Anxiety and Purpose: reflecting on the Learning 2.0 Adaptation at an early stage

First, a couple really neat resources I used in building my modules that I wanted to direct other peoples’ attention to:

And now onto the reflection.

I know that in online, asynchronous environments, my anxiety can get the best of me in terms of worrying that other group members aren’t pulling their weight, so I worked hard this time to trust that they were doing so and recognize that if other peoples’ modules, or even the entire site’s design, didn’t look exactly the way it would if I had done it all myself, it would still be useful and helpful. That effort went very well – the best of any online group project I’ve worked on yet, actually – and I felt that as a group we created a great site that I know our site liaison and her tutors are excited to use.

Speaking of, we’ve had good feedback from our site liaison and the tutors – as I’ve mentioned before, our program was designed for a unique set of users with very low technology literacy, so it sounds like their progress through the project will be much slower than if it was being used by library staff. But the users have started to walk through the program with their tutors and are finding ways to interact that we hadn’t foreseen – I think, like a lot of online instruction, we all designed our modules with the idea that users would be learning independently and asynchronously, but we’ve already heard that some users are using the email accounts they created in the first module to email each other.

I wrote in my Learning 2.0 Adaptation assignment, and in previous blog posts, that during this project my anxiety has primarily focused on creating a program that will impart these very important basic skills to our intended audience. After reading Born Digital, I feel even more strongly about the purpose and potential of this project to help close the digital gap, at least in a small way; I have a feeling that the registration process and the reflection/comment process might require a little support – at least from us for the tutors – to be of real use to the library, but it sounds like we are already starting to accomplish some of our larger-picture aims.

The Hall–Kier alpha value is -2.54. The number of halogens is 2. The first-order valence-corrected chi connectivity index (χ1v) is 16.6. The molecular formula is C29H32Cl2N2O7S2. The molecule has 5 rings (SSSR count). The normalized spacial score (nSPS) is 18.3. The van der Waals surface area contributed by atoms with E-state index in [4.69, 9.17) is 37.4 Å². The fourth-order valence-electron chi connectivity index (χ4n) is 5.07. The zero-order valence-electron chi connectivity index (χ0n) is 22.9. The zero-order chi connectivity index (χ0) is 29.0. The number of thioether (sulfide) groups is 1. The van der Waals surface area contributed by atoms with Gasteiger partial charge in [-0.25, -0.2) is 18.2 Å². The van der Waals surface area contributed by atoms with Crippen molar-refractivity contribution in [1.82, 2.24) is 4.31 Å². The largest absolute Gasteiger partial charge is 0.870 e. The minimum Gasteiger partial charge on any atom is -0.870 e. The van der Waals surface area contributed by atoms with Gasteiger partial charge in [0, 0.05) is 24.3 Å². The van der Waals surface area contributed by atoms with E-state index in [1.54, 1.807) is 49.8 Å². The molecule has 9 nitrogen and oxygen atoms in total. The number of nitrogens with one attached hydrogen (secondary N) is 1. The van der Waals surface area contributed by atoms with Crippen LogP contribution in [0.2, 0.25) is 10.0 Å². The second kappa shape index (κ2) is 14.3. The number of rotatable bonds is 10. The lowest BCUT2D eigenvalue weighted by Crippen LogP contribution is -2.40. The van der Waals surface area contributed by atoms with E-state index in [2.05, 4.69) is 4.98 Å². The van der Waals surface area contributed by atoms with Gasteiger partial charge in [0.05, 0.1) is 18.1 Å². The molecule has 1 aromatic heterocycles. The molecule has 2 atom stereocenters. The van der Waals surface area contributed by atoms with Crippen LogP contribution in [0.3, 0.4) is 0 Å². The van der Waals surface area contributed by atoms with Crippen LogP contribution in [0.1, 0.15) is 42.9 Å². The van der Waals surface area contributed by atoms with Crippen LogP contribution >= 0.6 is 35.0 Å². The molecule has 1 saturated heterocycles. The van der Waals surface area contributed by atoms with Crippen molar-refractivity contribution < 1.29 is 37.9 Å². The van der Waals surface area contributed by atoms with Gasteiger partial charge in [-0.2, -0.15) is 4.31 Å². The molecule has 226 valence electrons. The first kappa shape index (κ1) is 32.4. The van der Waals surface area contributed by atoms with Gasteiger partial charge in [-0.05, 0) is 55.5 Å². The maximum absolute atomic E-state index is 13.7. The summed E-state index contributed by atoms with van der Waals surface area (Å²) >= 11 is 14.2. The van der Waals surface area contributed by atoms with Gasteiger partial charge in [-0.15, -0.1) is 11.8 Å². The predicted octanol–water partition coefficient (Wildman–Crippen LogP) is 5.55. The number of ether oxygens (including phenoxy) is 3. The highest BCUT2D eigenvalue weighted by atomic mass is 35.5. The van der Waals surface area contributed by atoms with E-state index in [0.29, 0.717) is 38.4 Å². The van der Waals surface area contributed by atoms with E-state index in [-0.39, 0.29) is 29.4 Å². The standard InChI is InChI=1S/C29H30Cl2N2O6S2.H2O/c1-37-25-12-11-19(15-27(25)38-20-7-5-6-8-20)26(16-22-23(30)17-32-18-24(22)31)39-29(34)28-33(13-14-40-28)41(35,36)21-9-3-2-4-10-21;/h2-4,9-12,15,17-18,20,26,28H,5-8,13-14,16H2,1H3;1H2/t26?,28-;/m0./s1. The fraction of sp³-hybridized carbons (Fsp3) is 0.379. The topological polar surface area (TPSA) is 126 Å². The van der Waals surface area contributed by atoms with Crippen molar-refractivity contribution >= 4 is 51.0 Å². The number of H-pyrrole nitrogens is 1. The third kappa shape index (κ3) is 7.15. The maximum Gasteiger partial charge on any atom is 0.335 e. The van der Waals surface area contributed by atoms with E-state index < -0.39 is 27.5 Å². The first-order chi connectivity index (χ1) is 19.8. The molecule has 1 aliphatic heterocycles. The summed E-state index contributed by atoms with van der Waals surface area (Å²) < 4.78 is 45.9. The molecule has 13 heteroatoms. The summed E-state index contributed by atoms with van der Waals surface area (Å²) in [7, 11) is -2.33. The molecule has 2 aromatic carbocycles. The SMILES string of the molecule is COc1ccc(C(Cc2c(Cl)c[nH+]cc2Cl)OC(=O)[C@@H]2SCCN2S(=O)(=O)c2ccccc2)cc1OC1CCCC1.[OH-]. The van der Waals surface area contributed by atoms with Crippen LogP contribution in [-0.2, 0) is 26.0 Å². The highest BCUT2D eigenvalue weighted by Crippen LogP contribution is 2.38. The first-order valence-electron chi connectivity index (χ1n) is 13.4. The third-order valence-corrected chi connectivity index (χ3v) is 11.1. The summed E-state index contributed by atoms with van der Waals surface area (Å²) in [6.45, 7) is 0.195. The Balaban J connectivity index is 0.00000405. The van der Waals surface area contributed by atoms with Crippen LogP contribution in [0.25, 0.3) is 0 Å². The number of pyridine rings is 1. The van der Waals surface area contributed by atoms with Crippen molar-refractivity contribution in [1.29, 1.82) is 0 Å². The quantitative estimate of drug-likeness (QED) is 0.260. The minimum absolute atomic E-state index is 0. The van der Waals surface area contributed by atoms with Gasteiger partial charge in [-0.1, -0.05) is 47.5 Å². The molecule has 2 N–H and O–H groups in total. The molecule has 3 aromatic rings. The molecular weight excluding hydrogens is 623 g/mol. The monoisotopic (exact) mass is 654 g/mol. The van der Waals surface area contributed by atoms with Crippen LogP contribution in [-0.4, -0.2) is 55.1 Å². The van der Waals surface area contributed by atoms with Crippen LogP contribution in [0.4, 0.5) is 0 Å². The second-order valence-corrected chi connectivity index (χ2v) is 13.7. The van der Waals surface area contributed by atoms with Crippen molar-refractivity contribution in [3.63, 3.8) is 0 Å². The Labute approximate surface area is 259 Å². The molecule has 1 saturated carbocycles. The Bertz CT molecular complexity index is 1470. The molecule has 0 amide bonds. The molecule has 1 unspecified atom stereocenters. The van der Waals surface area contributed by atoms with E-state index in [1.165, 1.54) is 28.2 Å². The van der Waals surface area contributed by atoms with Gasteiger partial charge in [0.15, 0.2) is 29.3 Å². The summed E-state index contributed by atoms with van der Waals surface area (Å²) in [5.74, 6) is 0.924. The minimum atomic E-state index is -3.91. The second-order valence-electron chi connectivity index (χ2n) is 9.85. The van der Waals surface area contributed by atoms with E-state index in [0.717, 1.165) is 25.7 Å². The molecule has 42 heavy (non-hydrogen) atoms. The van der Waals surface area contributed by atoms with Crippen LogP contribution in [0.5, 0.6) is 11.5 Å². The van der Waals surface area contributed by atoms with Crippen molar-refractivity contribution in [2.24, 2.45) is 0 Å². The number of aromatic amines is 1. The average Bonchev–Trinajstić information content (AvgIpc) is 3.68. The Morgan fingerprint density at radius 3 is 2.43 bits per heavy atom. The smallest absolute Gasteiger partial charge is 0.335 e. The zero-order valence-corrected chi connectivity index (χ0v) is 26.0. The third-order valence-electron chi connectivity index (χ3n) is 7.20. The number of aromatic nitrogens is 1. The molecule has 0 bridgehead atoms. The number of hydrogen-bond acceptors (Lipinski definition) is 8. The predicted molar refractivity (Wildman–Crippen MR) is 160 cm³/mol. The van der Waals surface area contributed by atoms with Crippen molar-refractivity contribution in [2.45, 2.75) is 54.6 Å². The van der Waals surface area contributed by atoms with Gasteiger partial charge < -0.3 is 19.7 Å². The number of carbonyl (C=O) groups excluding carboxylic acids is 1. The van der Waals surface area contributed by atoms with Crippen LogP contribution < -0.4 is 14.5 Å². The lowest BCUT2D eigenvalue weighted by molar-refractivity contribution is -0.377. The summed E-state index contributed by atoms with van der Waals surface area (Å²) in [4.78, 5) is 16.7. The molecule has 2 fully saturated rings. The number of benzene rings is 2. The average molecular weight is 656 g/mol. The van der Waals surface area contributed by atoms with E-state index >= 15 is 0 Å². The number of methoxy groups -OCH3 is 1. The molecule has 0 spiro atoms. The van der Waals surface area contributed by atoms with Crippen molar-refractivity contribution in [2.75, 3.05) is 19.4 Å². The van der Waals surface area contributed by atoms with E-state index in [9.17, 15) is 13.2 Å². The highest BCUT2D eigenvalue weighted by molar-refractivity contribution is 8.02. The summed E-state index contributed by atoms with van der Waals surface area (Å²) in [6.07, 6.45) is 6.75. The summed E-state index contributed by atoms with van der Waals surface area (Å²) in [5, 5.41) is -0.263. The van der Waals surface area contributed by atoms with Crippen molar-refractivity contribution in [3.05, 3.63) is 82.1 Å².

Context Book: Born Digital

Born Digital book cover

John Palfrey: Digital Advocate

I was really enthusiastic to read John Palfrey and Urs Gassers’ book, Born digital: Understanding the first generation of digital natives. Living in Massachusetts, I’ve had the pleasure of hearing John Palfrey several times and have always admired his fearless enthusiasm for the way technology is changing the future of information.

The first time I heard him speak, the introductory speaker showed a series of infographics visualizing statistics from the Pew Research Center’s Internet & American Life Project. As he talked about how many different kinds of information are available at our fingertips, I got so, so excited about the potential for technology to change the way we interact with information. Then he ended his presentation by saying:

Frightening, isn’t it?

That moment made me keenly aware of the fact that, as a Digital Native myself, I have a very different perspective on things like social media and mashup culture than many of my colleagues, mentors and even teachers. In my career, my enthusiasm has been met with caution, anxiety and even fear. This speaker was not pandering to me and my enthusiasm, but to the members of the audience who do think these changes are cause for concern.